Q. The Jane Fonda interview is fascinating, but don't her wealth and celebrity make her atypical?
A. Everybody's life is atypical. What her wealth gives her is choices, but it doesn't tell her how to make those choices. When I wrote Composing a Life, one of the valid comments people made was that none of the women had had to deal with extreme poverty or physical disability. What I was trying to study was the choices that women were making when they had the possibility of making choices. Resources make a difference, but you still have to figure out, "What am I going to do with my money? What am I going to do with my fame? How am I going to invest my time and my passion?"
Q. For Fonda and others, Adulthood II seems to be a time of renewed spirituality.
A. My sense is that we are so busy in our adult years that people don't have time for reflection. Wisdom comes from reflecting on experience. Reflection on what one cares about, on what gives meaning to life, leads many people in the direction of very different forms of spirituality.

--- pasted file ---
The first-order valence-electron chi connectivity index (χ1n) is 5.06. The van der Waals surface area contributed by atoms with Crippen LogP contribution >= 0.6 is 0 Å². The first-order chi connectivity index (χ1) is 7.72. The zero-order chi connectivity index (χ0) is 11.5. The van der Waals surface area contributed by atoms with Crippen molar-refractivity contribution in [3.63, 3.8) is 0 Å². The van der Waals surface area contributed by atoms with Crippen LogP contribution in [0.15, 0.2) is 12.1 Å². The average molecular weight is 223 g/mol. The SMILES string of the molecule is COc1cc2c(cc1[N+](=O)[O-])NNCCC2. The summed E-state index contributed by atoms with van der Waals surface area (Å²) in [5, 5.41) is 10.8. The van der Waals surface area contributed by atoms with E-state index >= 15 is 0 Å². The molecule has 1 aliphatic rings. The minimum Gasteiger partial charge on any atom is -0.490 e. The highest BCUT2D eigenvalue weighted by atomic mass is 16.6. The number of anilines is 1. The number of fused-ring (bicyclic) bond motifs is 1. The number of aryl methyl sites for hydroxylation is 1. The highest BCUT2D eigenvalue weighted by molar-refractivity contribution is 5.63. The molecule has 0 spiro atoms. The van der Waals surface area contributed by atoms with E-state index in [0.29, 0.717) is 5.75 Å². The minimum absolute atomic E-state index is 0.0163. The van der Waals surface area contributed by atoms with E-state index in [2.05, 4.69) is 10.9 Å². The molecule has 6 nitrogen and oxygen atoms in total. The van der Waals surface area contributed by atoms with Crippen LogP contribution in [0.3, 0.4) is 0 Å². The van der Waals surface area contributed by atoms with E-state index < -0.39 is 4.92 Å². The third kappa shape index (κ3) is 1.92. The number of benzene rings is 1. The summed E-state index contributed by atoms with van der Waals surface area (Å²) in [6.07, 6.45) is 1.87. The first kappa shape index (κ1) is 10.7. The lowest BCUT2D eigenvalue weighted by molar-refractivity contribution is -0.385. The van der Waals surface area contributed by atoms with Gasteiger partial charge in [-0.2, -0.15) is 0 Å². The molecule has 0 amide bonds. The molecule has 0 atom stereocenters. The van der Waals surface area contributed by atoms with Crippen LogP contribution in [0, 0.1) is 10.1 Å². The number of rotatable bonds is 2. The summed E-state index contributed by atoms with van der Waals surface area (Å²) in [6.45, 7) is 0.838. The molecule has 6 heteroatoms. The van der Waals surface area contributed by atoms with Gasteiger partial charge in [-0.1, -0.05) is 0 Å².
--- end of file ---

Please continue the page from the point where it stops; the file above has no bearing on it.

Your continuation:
Q. What is the most important conclusion you drew from the interviews?
A. All of the people I spoke to had grown and deepened by living these extra years. And by the way they engaged with other people and with the society, they became more deeply human.
Q. What surprised you?
A. I hadn't really thought through the fact that the learning that takes place in people's lives is very often learning of an ethical kind. It's a learning of compassion, of caring for other people, of taking responsibility.
Q. What societal changes would you like to see to enhance the extended life cycle?
A. I would like to see more changes that would encourage and support the contribution that people can make to society in Adulthood II. First of all, it's good for our health to be engaged and busy and making a contribution. It is good for society to have the benefit of the experience and reflection of people in Adulthood II.
Q. What are some of the challenges involved?
A. There are structural problems that need to be solved. We as a society, since the feminist movement, have suffered a deficit of volunteerism. What I would hope to see is a rethinking of the value of work in people's lives. We have inherited the notion of work as a burden, as a curse. What needs to happen is a labor movement that emphasizes issues around the meaningfulness of work.